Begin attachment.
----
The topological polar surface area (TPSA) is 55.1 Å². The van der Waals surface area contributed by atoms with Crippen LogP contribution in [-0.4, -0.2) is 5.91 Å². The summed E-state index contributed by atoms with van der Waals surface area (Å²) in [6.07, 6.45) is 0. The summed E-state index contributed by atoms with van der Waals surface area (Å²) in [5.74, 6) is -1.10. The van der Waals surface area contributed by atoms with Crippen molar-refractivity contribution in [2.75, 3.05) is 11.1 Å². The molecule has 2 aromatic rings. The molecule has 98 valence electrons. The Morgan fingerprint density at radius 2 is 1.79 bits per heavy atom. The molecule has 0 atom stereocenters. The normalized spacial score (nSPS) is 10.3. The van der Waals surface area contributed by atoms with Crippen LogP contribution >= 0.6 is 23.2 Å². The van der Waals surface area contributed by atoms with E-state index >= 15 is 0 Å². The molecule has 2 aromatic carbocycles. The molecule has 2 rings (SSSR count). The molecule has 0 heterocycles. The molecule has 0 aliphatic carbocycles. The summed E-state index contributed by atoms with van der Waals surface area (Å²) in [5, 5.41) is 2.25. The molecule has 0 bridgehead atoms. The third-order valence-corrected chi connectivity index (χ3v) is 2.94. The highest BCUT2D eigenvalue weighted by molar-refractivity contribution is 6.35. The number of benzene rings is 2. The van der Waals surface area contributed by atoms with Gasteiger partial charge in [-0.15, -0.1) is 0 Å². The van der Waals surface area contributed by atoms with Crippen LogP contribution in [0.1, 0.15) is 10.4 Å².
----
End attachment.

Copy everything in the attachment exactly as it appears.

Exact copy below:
The topological polar surface area (TPSA) is 55.1 Å². The van der Waals surface area contributed by atoms with Crippen LogP contribution in [-0.4, -0.2) is 5.91 Å². The summed E-state index contributed by atoms with van der Waals surface area (Å²) in [6.07, 6.45) is 0. The summed E-state index contributed by atoms with van der Waals surface area (Å²) in [5.74, 6) is -1.10. The van der Waals surface area contributed by atoms with Crippen molar-refractivity contribution in [2.75, 3.05) is 11.1 Å². The molecule has 2 aromatic rings. The molecule has 98 valence electrons. The Morgan fingerprint density at radius 2 is 1.79 bits per heavy atom. The molecule has 0 atom stereocenters. The normalized spacial score (nSPS) is 10.3. The van der Waals surface area contributed by atoms with Crippen LogP contribution >= 0.6 is 23.2 Å². The van der Waals surface area contributed by atoms with E-state index >= 15 is 0 Å². The molecule has 2 aromatic carbocycles. The molecule has 2 rings (SSSR count). The molecule has 0 heterocycles. The molecule has 0 aliphatic carbocycles. The summed E-state index contributed by atoms with van der Waals surface area (Å²) in [5, 5.41) is 2.25. The molecule has 0 bridgehead atoms. The third-order valence-corrected chi connectivity index (χ3v) is 2.94. The highest BCUT2D eigenvalue weighted by molar-refractivity contribution is 6.35. The number of benzene rings is 2. The van der Waals surface area contributed by atoms with Gasteiger partial charge in [-0.15, -0.1) is 0 Å². The van der Waals surface area contributed by atoms with Crippen LogP contribution in [0.1, 0.15) is 10.4 Å².